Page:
Oct 5, 201309:00 AMPoint of View
Cities are the Innovative Labs for the Future
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The federal government is closed for business, but our nation’s cities are decidedly open. Mayors and other local leaders are working with designers, the business community, community members, and nonprofits to innovate and lead the way. It’s no surprise, then that political and economic power now finds its greatest expression through municipal governments, with cities becoming laboratories for innovation and change.
The fabric of the city, with its people, buildings, commerce, and transportation networks, promotes relationship formation, business creation, and game-changing ideas. The American Institute of Architects’ (AIA) Cities as a Lab: Designing the Innovation Economy initiative demonstrates how design can foster innovative approaches to our cities’ changing needs. Cities as a Lab grew out of the realization that policy experimentation and implementation has migrated downward from states to regions and municipalities that have stepped in to become more nimble proponents for democracy and experimentation.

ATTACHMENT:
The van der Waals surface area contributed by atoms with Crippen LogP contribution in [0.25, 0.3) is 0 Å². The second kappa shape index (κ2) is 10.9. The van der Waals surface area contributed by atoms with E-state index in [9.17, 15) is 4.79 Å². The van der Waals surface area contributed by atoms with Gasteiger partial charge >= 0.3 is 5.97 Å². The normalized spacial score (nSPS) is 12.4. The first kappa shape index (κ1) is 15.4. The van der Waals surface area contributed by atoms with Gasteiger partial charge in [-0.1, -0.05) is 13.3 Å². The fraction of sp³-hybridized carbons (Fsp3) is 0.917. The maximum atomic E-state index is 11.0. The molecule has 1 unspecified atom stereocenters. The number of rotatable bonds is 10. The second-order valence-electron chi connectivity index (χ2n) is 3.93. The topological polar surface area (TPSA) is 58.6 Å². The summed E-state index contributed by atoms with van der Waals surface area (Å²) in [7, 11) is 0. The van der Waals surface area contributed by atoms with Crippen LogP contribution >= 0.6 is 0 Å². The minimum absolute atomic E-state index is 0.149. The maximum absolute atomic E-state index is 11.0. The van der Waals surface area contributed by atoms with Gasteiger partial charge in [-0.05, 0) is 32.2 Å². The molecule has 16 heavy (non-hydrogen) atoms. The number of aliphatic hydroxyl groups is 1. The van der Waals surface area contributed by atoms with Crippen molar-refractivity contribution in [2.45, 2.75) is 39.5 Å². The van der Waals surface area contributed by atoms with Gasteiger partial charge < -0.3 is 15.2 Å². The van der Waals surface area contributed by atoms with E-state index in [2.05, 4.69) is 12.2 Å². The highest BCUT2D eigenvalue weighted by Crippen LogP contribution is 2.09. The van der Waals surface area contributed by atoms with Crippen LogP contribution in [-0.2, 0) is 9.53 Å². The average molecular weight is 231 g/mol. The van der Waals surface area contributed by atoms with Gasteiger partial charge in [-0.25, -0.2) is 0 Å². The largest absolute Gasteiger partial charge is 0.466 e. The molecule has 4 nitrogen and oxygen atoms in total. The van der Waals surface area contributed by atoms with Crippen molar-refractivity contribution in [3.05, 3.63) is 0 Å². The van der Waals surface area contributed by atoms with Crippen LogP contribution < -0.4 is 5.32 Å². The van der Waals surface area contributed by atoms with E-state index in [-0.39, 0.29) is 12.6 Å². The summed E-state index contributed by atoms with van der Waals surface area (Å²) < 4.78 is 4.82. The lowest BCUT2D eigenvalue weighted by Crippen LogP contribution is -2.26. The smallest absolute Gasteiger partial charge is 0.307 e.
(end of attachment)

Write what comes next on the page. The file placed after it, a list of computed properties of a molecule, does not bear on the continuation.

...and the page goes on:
Cities as a Lab Report
Courtesy Chad Ress
If cities are to thrive, they must be great places.
Our economy is changing. Today the pace is faster, invention that relies on knowledge networks is increasingly distributed, and idea generation can be brought to scale in intensely connected settlements. In the area of education, rapid technological change requires learners to exchange skills and tools, both in school and through life-long education. Active living instigated through design interventions can encourage healthier behavior and improve wellbeing. Technological changes are all around us; and ubiquitous mobile data can access and unlock the secrets of the city, increasing livability and user-friendliness.